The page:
Innovate 10X: A different kind of tech company
TWO-YEAR-OLD TECH company Innovate 10X is putting the finishing touches on a digital platform for the buying, selling and renting of commercial and residential property including e-commerce capabilities, for launch within this quarter.
The Jamaica Property Exchange Network, JAPEN, will allow prospective home buyers to apply and be approved for a mortgage without walking through the doors of a financial institution, said Innovate 10X CEO Sheldon Powe and Manager for Markets and Commercialisation Jason Scott. Talks are said to be under way with government agencies, including Tax Administration, Stamp Office and National Land Agency, to bring their services into the loop.
It’s the type of project that the tech firm aims for to differentiate itself from others in Jamaica’s digital arena.
At the company’s New Kingston offices, visitors are greeted by a humanoid robot receptionist, Liz, that welcomes visitors to its New Kingston location and directs them around the office.
The office itself is built out with smart technologies, including timed, remote-controlled and voice-activated locks, lighting and air conditioning. These features, plus built-in or plug-in gadgets to convert wall sockets to smart devices based on fairly simple Google applications, are operable from a smartphone. They are available to the public for purchase from Innovate 10X through an overseas partnership.
The company has a Product Mart, developed, it says, in recognition of the need for a digital platform that directly connects customers seeking goods and services to Caribbean businesses. The service is heavily marketed to financial firms, who comprise the bulk of the technology firm’s client base.
For these fincos, the service leverages existing banking and loan financing platforms, allowing them to cross-sell financial products, even products not typically found in an institution’s portfolio. These include retail banking products such as debit and credit cards; investment and stock products; as well as motor vehicles, real estate, and some electronics.
Innovate 10X was founded by Powe, a serial entrepreneur who worked for more than 20 years as chief information officer for The JMMB Group. Powe also did IT project consulting with several companies while he was with global professional services network PricewaterhouseCoopers. He started his first company, Optimum Trading, buying and selling dental and medical goods while at university.
Powe studied mathematics, and electronics and computer science at The University of the West Indies, UWI, and industrial and systems engineering at University of Florida. Prior to JMMB, he did computer programming for McDonnell Douglas, a major American aerospace manufacturing corporation and defence contractor.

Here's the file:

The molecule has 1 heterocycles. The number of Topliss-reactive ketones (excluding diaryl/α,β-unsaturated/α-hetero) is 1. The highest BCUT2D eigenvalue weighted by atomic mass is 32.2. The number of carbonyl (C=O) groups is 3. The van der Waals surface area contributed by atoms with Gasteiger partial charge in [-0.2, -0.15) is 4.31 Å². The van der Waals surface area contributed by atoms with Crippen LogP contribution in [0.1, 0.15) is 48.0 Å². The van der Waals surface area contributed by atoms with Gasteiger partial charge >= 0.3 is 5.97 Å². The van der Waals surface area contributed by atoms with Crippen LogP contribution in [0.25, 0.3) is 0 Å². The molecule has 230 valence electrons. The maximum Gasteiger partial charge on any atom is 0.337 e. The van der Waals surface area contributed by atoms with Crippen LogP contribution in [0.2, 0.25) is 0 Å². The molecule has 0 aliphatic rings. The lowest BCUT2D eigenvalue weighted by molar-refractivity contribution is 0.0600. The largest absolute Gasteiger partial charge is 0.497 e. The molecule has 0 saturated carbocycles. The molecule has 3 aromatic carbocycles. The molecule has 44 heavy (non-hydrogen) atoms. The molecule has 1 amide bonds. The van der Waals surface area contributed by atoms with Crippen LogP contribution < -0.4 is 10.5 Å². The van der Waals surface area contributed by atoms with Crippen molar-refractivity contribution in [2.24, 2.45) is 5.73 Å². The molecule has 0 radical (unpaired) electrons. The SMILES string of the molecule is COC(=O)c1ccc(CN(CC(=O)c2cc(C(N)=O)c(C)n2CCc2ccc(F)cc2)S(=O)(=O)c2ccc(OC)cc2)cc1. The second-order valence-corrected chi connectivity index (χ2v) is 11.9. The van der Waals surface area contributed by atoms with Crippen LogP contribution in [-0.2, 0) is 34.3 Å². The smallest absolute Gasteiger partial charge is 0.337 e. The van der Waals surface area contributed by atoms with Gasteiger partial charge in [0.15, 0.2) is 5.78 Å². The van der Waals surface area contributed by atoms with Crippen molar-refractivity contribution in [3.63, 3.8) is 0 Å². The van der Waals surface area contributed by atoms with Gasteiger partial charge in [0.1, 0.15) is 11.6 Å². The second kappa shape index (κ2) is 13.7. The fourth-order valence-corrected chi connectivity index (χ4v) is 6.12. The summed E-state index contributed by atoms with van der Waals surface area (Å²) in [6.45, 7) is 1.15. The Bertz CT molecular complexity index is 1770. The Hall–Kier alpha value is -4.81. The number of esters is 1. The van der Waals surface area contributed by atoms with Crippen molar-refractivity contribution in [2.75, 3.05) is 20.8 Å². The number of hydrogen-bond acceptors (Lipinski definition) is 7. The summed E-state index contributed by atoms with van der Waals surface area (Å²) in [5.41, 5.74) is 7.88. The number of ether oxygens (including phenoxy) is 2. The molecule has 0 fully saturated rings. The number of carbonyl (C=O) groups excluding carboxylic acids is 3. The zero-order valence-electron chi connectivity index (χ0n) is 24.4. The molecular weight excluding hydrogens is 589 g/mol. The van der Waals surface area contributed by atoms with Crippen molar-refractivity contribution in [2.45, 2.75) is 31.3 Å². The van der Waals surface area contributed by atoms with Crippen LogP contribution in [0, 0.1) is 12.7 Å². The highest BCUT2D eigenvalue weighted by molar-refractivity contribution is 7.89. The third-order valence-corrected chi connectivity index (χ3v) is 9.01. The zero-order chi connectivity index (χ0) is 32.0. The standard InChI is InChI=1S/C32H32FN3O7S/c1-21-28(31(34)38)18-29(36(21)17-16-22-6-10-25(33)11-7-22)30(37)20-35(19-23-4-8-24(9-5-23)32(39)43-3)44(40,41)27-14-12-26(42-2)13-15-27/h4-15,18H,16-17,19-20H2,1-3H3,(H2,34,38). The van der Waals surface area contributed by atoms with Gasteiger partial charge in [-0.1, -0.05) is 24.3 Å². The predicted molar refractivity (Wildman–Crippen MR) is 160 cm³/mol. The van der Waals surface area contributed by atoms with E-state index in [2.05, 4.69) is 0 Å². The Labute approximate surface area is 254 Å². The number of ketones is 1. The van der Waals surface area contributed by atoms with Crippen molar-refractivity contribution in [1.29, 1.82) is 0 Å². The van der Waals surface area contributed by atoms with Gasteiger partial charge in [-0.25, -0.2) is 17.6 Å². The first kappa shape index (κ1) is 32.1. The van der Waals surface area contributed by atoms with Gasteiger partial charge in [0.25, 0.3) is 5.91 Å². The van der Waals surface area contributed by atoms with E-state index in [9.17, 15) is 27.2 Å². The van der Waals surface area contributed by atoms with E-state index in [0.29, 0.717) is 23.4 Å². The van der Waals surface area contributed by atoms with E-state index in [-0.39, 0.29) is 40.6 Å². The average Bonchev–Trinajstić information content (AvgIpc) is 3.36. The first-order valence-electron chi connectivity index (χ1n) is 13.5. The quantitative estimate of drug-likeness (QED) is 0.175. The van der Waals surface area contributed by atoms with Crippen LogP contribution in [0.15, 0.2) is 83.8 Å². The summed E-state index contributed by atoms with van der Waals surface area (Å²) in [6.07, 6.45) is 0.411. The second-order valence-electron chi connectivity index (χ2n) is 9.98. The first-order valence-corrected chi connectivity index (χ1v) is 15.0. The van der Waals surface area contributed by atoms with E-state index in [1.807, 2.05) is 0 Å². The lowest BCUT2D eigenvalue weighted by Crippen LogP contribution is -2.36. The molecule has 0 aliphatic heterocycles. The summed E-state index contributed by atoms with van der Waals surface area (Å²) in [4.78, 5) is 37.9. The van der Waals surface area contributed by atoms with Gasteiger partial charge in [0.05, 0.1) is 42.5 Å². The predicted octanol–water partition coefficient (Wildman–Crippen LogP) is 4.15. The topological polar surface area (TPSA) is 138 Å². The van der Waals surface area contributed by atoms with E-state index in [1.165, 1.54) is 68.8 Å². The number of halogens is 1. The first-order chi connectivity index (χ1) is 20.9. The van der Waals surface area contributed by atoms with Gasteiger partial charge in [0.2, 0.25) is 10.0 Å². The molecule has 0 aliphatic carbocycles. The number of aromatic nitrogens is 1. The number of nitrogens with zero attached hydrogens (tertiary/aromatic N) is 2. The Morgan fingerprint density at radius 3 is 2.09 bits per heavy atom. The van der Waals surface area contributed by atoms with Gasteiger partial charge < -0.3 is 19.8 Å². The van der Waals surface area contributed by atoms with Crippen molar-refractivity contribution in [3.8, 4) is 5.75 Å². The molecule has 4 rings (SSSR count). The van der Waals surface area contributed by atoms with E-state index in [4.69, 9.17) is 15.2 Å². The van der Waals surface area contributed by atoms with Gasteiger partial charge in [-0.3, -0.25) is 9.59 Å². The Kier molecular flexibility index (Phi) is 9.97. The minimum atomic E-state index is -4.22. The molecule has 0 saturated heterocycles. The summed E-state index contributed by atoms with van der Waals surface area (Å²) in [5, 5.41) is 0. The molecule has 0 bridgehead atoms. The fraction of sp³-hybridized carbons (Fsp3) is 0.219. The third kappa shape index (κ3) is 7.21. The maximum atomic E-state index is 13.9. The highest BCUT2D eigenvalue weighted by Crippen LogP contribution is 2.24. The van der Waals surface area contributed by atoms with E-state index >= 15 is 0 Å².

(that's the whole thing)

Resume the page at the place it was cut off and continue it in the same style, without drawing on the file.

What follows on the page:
Innovate 10X grew out of another of Powe’s business ventures, Ideas Lab, a business incubator. Powe’s former employer, JMMB Group Limited, is an equity investor, with share options in the technology outfit, but he declined to disclose JMMB’s stake or the structure of the option it holds in 10X.
The tech company, which employs 16, is majority owned by him, his wife Mellissa Green Powe and their four children. Powe says he intends to diversify the shareholding to include key staff, such as Scott, Clive Beckford, Innovate 10X’s lab manager and others, whose talent he considers indispensable to the further growth of the business.
“A business like this needs talent to grow – not capital so much. I am very clear about that,” he said.
Scott, who does IT management consulting and leads the process of onboarding new talent and product development partners, has a background is computer science. Also a UWI graduate, he has worked on IT projects for major firms globally as a consultant with the Canada-based firm Real Decoy.
The tech outfit says it takes seriously the issue of making Jamaicans more technology literate. In addition to speaking at conferences, Powe and his staff, in collaboration with the non-profit Youth Can Do IT, also run 10X Kids, robot-building and technology immersion sessions for children ages six to 14 years.
Powe accepts that it requires a culture change to get the majority of Jamaicans comfortably utilising the latest technological innovations that his company is bringing to market. He, however, thinks that change will come about within 10 years.
In the context of Jamaica, he says, embracing artificial intelligence, or AI, the technology on which robots are based, will increase the number of quality jobs.
“AI can do low-value work, creating the opportunity to upskill workers to do high-value work. With that, companies will make more money and be able to hire more workers,” he said.